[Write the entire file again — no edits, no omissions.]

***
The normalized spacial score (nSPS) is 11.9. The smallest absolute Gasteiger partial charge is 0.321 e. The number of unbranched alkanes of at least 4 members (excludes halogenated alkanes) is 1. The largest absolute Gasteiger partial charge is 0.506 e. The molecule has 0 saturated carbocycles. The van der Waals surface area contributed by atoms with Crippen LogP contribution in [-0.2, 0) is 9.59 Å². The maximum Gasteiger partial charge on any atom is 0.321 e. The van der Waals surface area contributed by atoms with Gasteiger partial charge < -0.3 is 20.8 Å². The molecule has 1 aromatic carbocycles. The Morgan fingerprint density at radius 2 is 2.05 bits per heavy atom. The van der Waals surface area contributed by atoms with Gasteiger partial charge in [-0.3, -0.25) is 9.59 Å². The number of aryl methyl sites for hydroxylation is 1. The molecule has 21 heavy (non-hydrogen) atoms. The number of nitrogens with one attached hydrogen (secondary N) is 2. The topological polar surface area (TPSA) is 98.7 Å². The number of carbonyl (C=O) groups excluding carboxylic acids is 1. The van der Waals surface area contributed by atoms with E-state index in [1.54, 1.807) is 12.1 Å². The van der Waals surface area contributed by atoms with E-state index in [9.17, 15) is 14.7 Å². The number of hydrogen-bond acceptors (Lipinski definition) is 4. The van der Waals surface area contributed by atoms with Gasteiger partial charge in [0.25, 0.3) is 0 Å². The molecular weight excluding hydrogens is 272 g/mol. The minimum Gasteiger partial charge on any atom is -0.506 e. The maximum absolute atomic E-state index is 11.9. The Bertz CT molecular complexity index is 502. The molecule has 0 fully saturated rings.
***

The normalized spacial score (nSPS) is 11.9. The smallest absolute Gasteiger partial charge is 0.321 e. The number of unbranched alkanes of at least 4 members (excludes halogenated alkanes) is 1. The largest absolute Gasteiger partial charge is 0.506 e. The molecule has 0 saturated carbocycles. The van der Waals surface area contributed by atoms with Crippen LogP contribution in [-0.2, 0) is 9.59 Å². The maximum Gasteiger partial charge on any atom is 0.321 e. The van der Waals surface area contributed by atoms with Gasteiger partial charge < -0.3 is 20.8 Å². The molecule has 1 aromatic carbocycles. The Morgan fingerprint density at radius 2 is 2.05 bits per heavy atom. The van der Waals surface area contributed by atoms with Gasteiger partial charge in [-0.3, -0.25) is 9.59 Å². The number of aryl methyl sites for hydroxylation is 1. The molecule has 21 heavy (non-hydrogen) atoms. The number of nitrogens with one attached hydrogen (secondary N) is 2. The topological polar surface area (TPSA) is 98.7 Å². The number of carbonyl (C=O) groups excluding carboxylic acids is 1. The van der Waals surface area contributed by atoms with E-state index in [1.54, 1.807) is 12.1 Å². The van der Waals surface area contributed by atoms with E-state index in [9.17, 15) is 14.7 Å². The number of hydrogen-bond acceptors (Lipinski definition) is 4. The van der Waals surface area contributed by atoms with Gasteiger partial charge in [0.25, 0.3) is 0 Å². The molecular weight excluding hydrogens is 272 g/mol. The minimum Gasteiger partial charge on any atom is -0.506 e. The maximum absolute atomic E-state index is 11.9. The Bertz CT molecular complexity index is 502. The molecule has 0 fully saturated rings.